Cit. Gas & Coke Ut. v. Rev. Bd. of Ind. Etc.

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471 N.E.2d 1175 (1984)

CITIZENS GAS AND COKE UTILITY, Appellant, v. REVIEW BOARD OF THE INDIANA EMPLOYMENT SECURITY DIVISION AND KEVIN C. BURNETT, Appellees.

No. 2-884A256.

Court of Appeals of Indiana, Third District.

December 13, 1984.

Rehearing Denied January 10, 1985.

Transfer Denied April 3, 1985.

*1176 Harry V. Huffman, Indianapolis, for appellant.

Linley E. Pearson, Atty. Gen., Cheryl L. Greiner, Deputy Atty. Gen., Indianapolis, for appellees.

STATON, Presiding Judge.

Citizens Gas and Coke Utility (Utility) fired Kevin Burnett. Burnett applied for and was denied unemployment benefits. After a hearing, the appeals referee granted benefits to Burnett; the Review Board (Board) adopted the referee's findings and conclusions that Burnett was not discharged for just cause because the Utility could not show that its allegedly violated work rule had been uniformly enforced. The Utility appeals the decision as contrary to law.[1]

Affirmed.

A contention that the Board's decision is contrary to law presents two questions: a) whether the evidence is sufficient to sustain the findings of fact and b) whether the findings of fact are sufficient to sustain the Board's decision. Trigg v. Rev. Bd. of Ind. Employ. Sec. Div. (1983), Ind. App., 445 N.E.2d 1010, 1012, n. 2. In answering these two questions, we are bound by the Board's factual determinations. Trigg, supra at 1012. We will neither weigh the evidence nor judge the credibility of the witnesses. Id. We will disturb the decision only if reasonable men would reach a different result. Id. This Court may only consider the evidence, together with its reasonable inferences, most favorable to the Board's decision. Id.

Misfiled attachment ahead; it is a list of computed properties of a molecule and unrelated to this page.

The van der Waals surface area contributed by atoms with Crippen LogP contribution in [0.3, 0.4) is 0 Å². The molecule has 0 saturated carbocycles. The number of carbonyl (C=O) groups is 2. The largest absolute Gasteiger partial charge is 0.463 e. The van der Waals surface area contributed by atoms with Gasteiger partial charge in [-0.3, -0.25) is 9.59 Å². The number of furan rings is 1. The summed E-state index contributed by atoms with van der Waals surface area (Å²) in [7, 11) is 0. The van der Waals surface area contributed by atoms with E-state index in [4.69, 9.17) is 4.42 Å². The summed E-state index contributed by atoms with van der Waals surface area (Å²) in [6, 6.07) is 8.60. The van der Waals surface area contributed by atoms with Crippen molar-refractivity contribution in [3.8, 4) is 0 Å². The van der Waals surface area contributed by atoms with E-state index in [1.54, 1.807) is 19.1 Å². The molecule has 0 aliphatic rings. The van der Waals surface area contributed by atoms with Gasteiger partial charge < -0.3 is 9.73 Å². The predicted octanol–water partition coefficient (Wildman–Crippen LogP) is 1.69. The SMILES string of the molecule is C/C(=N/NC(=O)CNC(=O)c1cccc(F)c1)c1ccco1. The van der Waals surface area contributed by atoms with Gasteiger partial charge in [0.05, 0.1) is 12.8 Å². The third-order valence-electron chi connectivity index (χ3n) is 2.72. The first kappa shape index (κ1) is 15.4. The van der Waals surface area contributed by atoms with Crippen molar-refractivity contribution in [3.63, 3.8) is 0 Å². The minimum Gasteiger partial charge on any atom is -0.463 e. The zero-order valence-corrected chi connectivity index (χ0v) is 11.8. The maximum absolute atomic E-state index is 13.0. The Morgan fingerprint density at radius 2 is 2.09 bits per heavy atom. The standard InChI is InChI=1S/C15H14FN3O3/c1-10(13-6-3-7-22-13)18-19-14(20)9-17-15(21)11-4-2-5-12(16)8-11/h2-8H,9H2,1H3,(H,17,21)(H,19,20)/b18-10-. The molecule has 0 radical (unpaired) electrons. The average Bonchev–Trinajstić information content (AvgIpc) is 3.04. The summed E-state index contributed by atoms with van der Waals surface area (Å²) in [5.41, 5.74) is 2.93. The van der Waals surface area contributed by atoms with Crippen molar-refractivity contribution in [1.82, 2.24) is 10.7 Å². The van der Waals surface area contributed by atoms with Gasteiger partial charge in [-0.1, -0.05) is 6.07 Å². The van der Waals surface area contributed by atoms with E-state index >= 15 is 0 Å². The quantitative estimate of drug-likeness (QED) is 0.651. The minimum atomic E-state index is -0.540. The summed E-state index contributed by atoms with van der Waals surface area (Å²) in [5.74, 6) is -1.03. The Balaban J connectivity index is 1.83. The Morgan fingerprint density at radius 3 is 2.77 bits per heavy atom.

The facts most favorable to the Board's decision are as follows: Burnett was employed with Utility from September 26, 1979 until his discharge on October 12, 1984. He was first warned on February 24, 1981 that a continuation of his absences, absences without permission, and tardiness could result in further review and further disciplinary action. Approximately one year later Burnett was suspended for three days because of his accumulated absences and tardiness. Management verbally warned Burnett on March 1, 1984 that continued absences and tardiness would warrant further review and disciplinary action. Without another warning during the next one and one-half years, Burnett was fired on October 12, 1983 for his alleged violation of Utility's work rule on absenteeism and tardiness.

*1177 Even though the record shows that Burnett was absent from work during the last year of his employment, it reveals that he was not absent or tardy for approximately three weeks before he was fired. Burnett testified that he had accounted for his absences through written statements from his doctors; these statements were introduced into evidence. He also testified that he always notified Utility in the event of an absence. In addition, Burnett stated that all absences were due to sicknesses or his recovery from knee surgery.

When questioned about uniform enforcement of its work rule on absenteeism and tardiness Utility stated that it was possible that other employees with attendance records worse than Burnett's record were still employed. It also admitted that another employee dismissed for excessive absenteeism and tardiness had been reinstated.

The Board made the following findings and conclusions: